“Go home to your friends and tell them how much the Lord has done for you, and how he has had mercy on you.” And he went away and began to proclaim in the Decapolis how much Jesus had done for him, and everyone marveled. – Mark 5:19-20
But the woman, knowing what had happened to her, came in fear and trembling and fell down before him and told him the whole truth. And he said to her, “Daughter, your faith has made you well; go in peace, and be healed of your disease.” – Mark 5:33-34
And immediately the girl got up and began walking (for she was twelve years of age), and they were immediately overcome with amazement. And he strictly charged them that no one should know this, and told them to give her something to eat. – Mark 5:42-43
Part 3: Live A Healed Life
The demon possessed man use to live alone among the tombs, but once he was healed he then was sent by Jesus to proclaim Christ in the city. He used to live among dead bodies because he was filled with dead spirits, but now he was proclaiming Jesus among the living because the Spirit of Life had healed him. But what would have happened if the demon possessed man went back to the cemetery because he wasn’t sure if the demons would come back?
The woman with a chronic discharge of blood use to have to hide her disease. She had to secretly weave her way through the crowd in fear of the shame that would come if other people knew she touched them. She lived a life of seclusion, secrets, and shame. But when Jesus healed her, she instantly went and told the “whole truth” (Mark 5:33).
Jairus’ daughter was dead, but now she is eating, which is something she could never do while dead. Jesus doesn’t tell her to lie in the bed just to make sure she was fully recovered. He tells her to get up and live the healed life, unafraid that the healing might not be real.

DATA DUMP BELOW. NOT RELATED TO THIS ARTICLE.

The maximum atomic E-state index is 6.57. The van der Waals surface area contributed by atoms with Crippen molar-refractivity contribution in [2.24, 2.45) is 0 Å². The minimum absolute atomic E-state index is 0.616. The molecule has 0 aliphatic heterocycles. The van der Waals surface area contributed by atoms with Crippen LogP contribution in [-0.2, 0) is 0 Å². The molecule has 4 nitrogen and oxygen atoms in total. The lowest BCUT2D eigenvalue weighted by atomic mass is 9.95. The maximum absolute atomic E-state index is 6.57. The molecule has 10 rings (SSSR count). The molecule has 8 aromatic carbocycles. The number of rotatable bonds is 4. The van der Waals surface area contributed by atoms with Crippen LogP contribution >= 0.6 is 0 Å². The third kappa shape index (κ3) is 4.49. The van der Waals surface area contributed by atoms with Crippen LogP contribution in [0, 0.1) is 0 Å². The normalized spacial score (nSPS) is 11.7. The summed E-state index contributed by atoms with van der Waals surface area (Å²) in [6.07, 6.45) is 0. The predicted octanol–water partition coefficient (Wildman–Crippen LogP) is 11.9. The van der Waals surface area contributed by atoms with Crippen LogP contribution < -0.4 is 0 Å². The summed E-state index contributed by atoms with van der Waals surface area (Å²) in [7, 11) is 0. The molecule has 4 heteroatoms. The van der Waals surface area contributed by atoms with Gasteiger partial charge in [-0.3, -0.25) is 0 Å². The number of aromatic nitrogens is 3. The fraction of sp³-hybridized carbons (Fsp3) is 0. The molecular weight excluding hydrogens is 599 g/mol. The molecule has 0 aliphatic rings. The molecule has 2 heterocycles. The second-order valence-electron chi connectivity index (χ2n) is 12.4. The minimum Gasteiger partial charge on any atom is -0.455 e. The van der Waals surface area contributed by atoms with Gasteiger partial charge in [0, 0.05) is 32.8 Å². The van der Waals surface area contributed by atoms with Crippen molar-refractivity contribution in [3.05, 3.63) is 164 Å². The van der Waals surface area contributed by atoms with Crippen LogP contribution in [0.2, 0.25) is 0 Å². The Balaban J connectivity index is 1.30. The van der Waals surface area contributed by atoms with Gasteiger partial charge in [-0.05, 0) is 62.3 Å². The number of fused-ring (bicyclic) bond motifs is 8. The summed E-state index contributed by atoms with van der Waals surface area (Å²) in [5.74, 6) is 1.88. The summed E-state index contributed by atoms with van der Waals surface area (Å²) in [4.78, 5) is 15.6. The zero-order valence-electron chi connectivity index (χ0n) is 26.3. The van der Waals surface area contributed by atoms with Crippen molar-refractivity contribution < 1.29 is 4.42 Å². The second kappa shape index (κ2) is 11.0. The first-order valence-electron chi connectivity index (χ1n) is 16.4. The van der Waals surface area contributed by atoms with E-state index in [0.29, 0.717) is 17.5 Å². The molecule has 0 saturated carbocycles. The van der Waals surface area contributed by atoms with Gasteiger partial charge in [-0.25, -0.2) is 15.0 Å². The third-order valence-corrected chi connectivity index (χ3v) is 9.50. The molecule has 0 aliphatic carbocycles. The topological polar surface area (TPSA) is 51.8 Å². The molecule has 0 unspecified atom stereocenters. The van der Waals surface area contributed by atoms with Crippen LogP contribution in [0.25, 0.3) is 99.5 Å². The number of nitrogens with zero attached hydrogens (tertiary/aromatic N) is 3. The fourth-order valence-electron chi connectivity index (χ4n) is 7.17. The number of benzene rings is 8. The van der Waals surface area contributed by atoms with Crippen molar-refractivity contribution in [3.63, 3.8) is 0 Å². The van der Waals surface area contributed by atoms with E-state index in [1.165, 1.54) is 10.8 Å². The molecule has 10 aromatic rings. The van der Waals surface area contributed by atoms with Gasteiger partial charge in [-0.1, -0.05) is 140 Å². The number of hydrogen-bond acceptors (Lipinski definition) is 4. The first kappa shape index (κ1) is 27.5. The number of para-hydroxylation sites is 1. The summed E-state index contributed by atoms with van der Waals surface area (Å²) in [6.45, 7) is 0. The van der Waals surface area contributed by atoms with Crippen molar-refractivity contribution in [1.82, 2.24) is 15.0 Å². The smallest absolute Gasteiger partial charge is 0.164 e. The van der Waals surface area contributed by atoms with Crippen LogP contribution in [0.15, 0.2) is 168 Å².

Once we are healed, we must leave our wounded lifestyle behind and live out our new life in Christ.
To be clear, there’s no point to pretend you have something that you really don’t. If you haven’t truly been saved, if you haven’t been truly healed, then there is no point to pretend you have. But some of us have been saved, we have been justified, we have been healed, and the problem is that we lack the courage to go and live the healed life, doubting the healing, fearing that we might get hurt again.
And so we come into Jesus’ presence, get filled with his Spirit, but then go back to live alone in the grave yard, we go off in shame, quietly weaving our way through the crowds, afraid to touch anyone because we might make them unclean, or we just lay there in bed acting like we are still about to die.
After you are healed, you can negate your healing by not walking in it. When you act wounded when God has restored you, you rob yourself of the restoration God purchased for you on the cross. A fear of the past destroys your present and your future. But when you are in the presence of Jesus, the past has no power of you.